First fall in average house prices this year
By Richard Wright | 16th August 2021
Property prices fell slightly for the first time this year. The latest survey from website Rightmove shows that the average price of homes was down by 0.3% in August.
The fall was the result of a cooling of the upper end of the market which was driven to a frenzy by the government's Covid stamp duty holiday.
But one Gloucester estate agent says it's a lull before a second wave of busy house market activity.
Anthony Stick, of Belvoir estate agents in Gloucester, said: "There's bound to be a little pause but, as things get back to normal, people are generally feeling a lot more confident.
"I expect to see a second wave of house buying start in October and pick up again in February next year. Brexit and Covid have produced a huge pent-up demand in the market.
"The scale of rise that we've seen has been unsustainable and I now expect to see a levelling off of prices."
The Rightmove survey showed new record highs in the price of property coming to market in the mass-market sectors, made up of first-time buyer properties, up by £1,328 (+0.6%) in the month, and second-stepper properties, up by £975 (+0.3%) in the month.
A cooling of the upper-end four-bedroom-plus sector, down by £4,699 (-0.8%) in the month, with buyers no longer making larger stamp duty savings, meant the national average fell by £1,076 (-0.3%) this month, the first price drop recorded in 2021.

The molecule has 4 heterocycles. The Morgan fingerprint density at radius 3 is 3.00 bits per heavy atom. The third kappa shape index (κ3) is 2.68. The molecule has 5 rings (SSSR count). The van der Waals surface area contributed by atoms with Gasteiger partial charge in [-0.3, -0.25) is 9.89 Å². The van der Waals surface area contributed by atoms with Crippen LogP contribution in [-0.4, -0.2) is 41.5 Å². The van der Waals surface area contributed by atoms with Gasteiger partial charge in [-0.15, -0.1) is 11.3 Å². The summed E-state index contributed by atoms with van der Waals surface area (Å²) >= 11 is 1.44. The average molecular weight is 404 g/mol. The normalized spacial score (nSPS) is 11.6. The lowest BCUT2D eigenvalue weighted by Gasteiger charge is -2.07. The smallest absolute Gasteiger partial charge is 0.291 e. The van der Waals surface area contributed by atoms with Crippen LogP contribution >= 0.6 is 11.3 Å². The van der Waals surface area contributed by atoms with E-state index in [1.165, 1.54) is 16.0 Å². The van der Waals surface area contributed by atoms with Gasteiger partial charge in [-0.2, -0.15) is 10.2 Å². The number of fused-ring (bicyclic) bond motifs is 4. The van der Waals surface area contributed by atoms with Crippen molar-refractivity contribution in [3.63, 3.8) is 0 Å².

But the property website said buyer demand remains strong, suggesting an autumn bounce in prices and seller activity. With homes selling faster than ever, there was a strong incentive for owners to come to market with "sell before you buy" proving the best tactic for many to secure their next home in this fast-moving market.
Tim Bannister, Rightmove's Director of Property Data, said: "New sellers dropping their asking prices can ring economy alarm bells, especially when it's the first time so far this year, so it's important to dig underneath the headline figures.
"Firstly, we are in the holiday season which means that sellers have traditionally tempted distracted buyers with lower prices, though that might well be less applicable this year with many buyers having to stay a lot closer to home.
"Indeed, our analysis shows that average prices have only fallen in the upper-end sector, which is usually more affected by seasonal factors such as the summer holidays and has also seen the greatest withdrawal of stamp duty incentives.
"The mass-market of properties that cater for first-time buyers and second-steppers is still seeing high demand and upwards price pressure leading to new record high average prices in those sectors."
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